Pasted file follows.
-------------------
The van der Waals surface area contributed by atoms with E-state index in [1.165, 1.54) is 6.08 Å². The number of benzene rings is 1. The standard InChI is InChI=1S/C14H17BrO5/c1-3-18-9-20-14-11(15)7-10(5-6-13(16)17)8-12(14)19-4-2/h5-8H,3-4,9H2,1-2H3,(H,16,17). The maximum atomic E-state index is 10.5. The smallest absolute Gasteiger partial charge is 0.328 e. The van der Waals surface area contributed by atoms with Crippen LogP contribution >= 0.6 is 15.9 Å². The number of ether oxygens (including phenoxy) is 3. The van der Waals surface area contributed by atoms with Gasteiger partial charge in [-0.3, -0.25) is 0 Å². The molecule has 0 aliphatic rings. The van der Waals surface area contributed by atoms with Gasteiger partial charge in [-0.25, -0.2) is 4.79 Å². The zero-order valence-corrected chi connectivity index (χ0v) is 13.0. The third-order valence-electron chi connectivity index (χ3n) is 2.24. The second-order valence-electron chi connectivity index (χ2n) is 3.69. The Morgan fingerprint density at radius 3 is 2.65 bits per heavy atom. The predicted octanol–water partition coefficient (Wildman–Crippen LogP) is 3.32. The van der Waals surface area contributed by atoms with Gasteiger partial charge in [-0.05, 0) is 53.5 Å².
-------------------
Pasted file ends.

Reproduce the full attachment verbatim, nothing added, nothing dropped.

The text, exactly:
The van der Waals surface area contributed by atoms with E-state index in [1.165, 1.54) is 6.08 Å². The number of benzene rings is 1. The standard InChI is InChI=1S/C14H17BrO5/c1-3-18-9-20-14-11(15)7-10(5-6-13(16)17)8-12(14)19-4-2/h5-8H,3-4,9H2,1-2H3,(H,16,17). The maximum atomic E-state index is 10.5. The smallest absolute Gasteiger partial charge is 0.328 e. The van der Waals surface area contributed by atoms with Crippen LogP contribution >= 0.6 is 15.9 Å². The number of ether oxygens (including phenoxy) is 3. The van der Waals surface area contributed by atoms with Gasteiger partial charge in [-0.3, -0.25) is 0 Å². The molecule has 0 aliphatic rings. The van der Waals surface area contributed by atoms with Gasteiger partial charge in [-0.25, -0.2) is 4.79 Å². The zero-order valence-corrected chi connectivity index (χ0v) is 13.0. The third-order valence-electron chi connectivity index (χ3n) is 2.24. The second-order valence-electron chi connectivity index (χ2n) is 3.69. The Morgan fingerprint density at radius 3 is 2.65 bits per heavy atom. The predicted octanol–water partition coefficient (Wildman–Crippen LogP) is 3.32. The van der Waals surface area contributed by atoms with Gasteiger partial charge in [-0.05, 0) is 53.5 Å².